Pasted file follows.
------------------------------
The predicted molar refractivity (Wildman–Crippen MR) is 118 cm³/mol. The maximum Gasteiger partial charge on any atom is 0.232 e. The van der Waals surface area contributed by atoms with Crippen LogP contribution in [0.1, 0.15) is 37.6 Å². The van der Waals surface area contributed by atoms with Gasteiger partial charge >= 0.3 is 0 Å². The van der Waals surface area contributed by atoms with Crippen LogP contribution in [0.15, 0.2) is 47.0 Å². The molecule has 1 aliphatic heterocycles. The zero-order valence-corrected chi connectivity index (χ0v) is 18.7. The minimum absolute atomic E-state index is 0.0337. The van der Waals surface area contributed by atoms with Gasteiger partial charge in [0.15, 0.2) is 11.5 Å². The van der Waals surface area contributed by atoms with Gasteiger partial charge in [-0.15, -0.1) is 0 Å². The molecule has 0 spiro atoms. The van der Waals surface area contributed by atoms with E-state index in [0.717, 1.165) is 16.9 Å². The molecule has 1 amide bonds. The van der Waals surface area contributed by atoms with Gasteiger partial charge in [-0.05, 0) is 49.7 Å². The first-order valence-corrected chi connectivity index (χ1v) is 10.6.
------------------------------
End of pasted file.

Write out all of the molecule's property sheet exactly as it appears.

The predicted molar refractivity (Wildman–Crippen MR) is 118 cm³/mol. The maximum Gasteiger partial charge on any atom is 0.232 e. The van der Waals surface area contributed by atoms with Crippen LogP contribution in [0.1, 0.15) is 37.6 Å². The van der Waals surface area contributed by atoms with Gasteiger partial charge >= 0.3 is 0 Å². The van der Waals surface area contributed by atoms with Crippen LogP contribution in [0.15, 0.2) is 47.0 Å². The molecule has 1 aliphatic heterocycles. The zero-order valence-corrected chi connectivity index (χ0v) is 18.7. The minimum absolute atomic E-state index is 0.0337. The van der Waals surface area contributed by atoms with Gasteiger partial charge in [0.15, 0.2) is 11.5 Å². The van der Waals surface area contributed by atoms with Gasteiger partial charge in [-0.15, -0.1) is 0 Å². The molecule has 0 spiro atoms. The van der Waals surface area contributed by atoms with E-state index in [0.717, 1.165) is 16.9 Å². The molecule has 1 amide bonds. The van der Waals surface area contributed by atoms with Gasteiger partial charge in [-0.05, 0) is 49.7 Å². The first-order valence-corrected chi connectivity index (χ1v) is 10.6.